Revision 30 for 'Enostosis'

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Enostosis

An enostosis (pl. enostoses, also known as a "bone island") is a common benign bone lesion, usually seen as an incidental finding. They constitute a small focus of compact bone within cancellous bone. Enostoses can be seen on radiographs, CT, and MRI, and are considered one of the skeletal “don’t touch” lesions.

Pathology

Enostoses are likely congenital or developmental, and are thought to represent either hamartomatous lesions or failure of osteoclastic activity during bone remodelling 1.

Location

Bone islands may occur anywhere in the skeleton, although there is some predilection for pelvis, long bones, spine and ribs.

Associations

Radiology

Plain radiograph / CT

Enostoses are commonly seen as small round or oval foci of dense bone within the medullary space. The appearance of radiating spicules - "thorny radiation" or "fingers" - at the margins that blend with the surrounding trabeculae is classic.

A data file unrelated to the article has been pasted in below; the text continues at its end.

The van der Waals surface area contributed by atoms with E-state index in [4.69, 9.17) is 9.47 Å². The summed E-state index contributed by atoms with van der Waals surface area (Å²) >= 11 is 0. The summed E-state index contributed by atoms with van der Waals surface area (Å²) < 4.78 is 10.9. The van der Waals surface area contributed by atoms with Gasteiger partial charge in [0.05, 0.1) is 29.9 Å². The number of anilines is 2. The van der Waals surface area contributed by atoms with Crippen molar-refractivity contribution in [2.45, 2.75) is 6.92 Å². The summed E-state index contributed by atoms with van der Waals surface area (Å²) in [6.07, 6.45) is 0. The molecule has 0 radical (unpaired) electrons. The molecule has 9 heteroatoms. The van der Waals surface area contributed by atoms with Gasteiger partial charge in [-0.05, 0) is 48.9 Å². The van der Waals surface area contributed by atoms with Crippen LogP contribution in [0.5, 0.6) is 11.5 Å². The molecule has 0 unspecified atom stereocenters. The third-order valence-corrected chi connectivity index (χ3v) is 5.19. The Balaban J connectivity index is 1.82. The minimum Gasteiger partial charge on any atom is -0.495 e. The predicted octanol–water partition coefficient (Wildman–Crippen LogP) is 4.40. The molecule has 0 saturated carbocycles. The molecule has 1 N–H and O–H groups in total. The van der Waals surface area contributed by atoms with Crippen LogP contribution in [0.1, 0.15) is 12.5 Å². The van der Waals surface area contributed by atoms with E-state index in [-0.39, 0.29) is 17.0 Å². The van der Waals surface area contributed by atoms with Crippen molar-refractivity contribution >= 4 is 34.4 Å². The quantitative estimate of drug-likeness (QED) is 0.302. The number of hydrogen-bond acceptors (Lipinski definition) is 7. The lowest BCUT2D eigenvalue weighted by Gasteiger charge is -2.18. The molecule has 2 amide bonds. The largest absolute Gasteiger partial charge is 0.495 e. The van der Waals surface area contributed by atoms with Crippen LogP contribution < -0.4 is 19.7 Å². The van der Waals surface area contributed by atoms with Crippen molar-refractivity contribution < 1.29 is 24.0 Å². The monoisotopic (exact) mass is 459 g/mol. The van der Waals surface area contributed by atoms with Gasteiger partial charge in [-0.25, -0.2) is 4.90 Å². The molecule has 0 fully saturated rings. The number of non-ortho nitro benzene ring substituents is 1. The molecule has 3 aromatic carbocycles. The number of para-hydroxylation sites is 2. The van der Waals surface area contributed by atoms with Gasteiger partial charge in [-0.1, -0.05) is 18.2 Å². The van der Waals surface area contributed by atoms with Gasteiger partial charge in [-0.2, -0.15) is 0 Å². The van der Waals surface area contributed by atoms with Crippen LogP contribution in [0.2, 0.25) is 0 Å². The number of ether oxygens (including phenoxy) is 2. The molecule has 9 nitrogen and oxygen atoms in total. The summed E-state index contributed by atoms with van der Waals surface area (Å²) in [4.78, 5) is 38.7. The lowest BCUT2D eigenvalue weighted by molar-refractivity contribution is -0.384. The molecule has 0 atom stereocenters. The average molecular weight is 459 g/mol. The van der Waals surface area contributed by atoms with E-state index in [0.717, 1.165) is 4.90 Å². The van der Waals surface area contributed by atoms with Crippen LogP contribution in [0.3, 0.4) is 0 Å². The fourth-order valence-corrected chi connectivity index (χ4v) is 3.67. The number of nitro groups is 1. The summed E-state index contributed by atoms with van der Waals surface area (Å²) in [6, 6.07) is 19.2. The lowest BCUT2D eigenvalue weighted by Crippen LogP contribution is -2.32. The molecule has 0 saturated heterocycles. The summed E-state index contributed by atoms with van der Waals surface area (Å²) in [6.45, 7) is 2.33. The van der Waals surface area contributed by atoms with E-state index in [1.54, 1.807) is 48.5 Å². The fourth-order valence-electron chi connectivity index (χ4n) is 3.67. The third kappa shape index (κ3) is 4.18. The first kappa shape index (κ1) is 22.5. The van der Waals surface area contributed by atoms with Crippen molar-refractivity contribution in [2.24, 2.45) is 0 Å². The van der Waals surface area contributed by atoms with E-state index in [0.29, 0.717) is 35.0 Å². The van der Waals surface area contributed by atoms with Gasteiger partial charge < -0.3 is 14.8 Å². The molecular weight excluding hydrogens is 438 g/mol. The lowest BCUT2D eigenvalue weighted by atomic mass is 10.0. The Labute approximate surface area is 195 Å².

In diaphyseal bone, the long axis of a bone island typically parallels the long axis of the involved bone. In the metaphysis, and other regions where trabeculation is not as linearly organized, the bone islands are typically more spherical.

The size of a bone island is typically <1 cm, although large bone islands may occur, particularly in the pelvis, and have been termed "giant bone islands" 4. Sometimes a slow increase in size is seen in bone islands over time.

Using a cutoff of > 885 HU, bone islands can be diagnosed with an AUC accuracy of 98% (95% sensitivity, and 96% specificity). 2

MRI

Low signal intensity on all sequences (compatible with compact bone).

Nuclear medicine

There is usually no Tc99-MDP uptake, and a normal bone scan can exclude an osteoblastic metastasis or osteosarcoma. However, low-grade scintigraphic activity has sometimes been reported in histologically proven enostoses 3.

Differential diagnosis

In the vast majority of cases, bone islands have a pathognomonic appearance. Larger lesions may sometimes pose a diagnostic dilemma, particularly in the setting of known malignancy.  

Imaging differential considerations include:

Management

Consider biopsy if the lesion grows 50% in one year or 25% in six years. 6

See also

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